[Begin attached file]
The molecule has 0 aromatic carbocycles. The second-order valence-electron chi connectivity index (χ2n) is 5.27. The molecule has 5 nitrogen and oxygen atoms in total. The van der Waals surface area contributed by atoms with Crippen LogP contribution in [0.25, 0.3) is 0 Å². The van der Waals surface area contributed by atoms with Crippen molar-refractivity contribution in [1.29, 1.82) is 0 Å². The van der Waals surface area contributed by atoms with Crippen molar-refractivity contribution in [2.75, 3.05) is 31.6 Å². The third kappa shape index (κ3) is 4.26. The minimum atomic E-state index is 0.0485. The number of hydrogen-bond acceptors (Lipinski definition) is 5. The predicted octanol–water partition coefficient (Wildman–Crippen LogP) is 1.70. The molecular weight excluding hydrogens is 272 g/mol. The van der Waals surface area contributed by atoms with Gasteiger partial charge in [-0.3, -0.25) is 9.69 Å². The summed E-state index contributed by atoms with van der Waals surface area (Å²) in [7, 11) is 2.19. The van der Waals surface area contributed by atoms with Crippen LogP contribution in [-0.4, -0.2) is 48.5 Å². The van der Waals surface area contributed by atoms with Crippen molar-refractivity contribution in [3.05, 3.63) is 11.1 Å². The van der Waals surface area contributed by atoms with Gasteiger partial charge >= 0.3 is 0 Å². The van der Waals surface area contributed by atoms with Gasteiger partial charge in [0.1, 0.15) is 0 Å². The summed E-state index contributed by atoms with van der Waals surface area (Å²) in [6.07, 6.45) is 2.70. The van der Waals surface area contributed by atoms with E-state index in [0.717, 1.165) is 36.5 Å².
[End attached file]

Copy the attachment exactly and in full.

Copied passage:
The molecule has 0 aromatic carbocycles. The second-order valence-electron chi connectivity index (χ2n) is 5.27. The molecule has 5 nitrogen and oxygen atoms in total. The van der Waals surface area contributed by atoms with Crippen LogP contribution in [0.25, 0.3) is 0 Å². The van der Waals surface area contributed by atoms with Crippen molar-refractivity contribution in [1.29, 1.82) is 0 Å². The van der Waals surface area contributed by atoms with Crippen molar-refractivity contribution in [2.75, 3.05) is 31.6 Å². The third kappa shape index (κ3) is 4.26. The minimum atomic E-state index is 0.0485. The number of hydrogen-bond acceptors (Lipinski definition) is 5. The predicted octanol–water partition coefficient (Wildman–Crippen LogP) is 1.70. The molecular weight excluding hydrogens is 272 g/mol. The van der Waals surface area contributed by atoms with Gasteiger partial charge in [-0.3, -0.25) is 9.69 Å². The summed E-state index contributed by atoms with van der Waals surface area (Å²) in [7, 11) is 2.19. The van der Waals surface area contributed by atoms with Crippen LogP contribution in [-0.4, -0.2) is 48.5 Å². The van der Waals surface area contributed by atoms with Crippen molar-refractivity contribution in [3.05, 3.63) is 11.1 Å². The van der Waals surface area contributed by atoms with Gasteiger partial charge >= 0.3 is 0 Å². The van der Waals surface area contributed by atoms with Gasteiger partial charge in [0.1, 0.15) is 0 Å². The summed E-state index contributed by atoms with van der Waals surface area (Å²) in [6.07, 6.45) is 2.70. The van der Waals surface area contributed by atoms with E-state index in [0.717, 1.165) is 36.5 Å².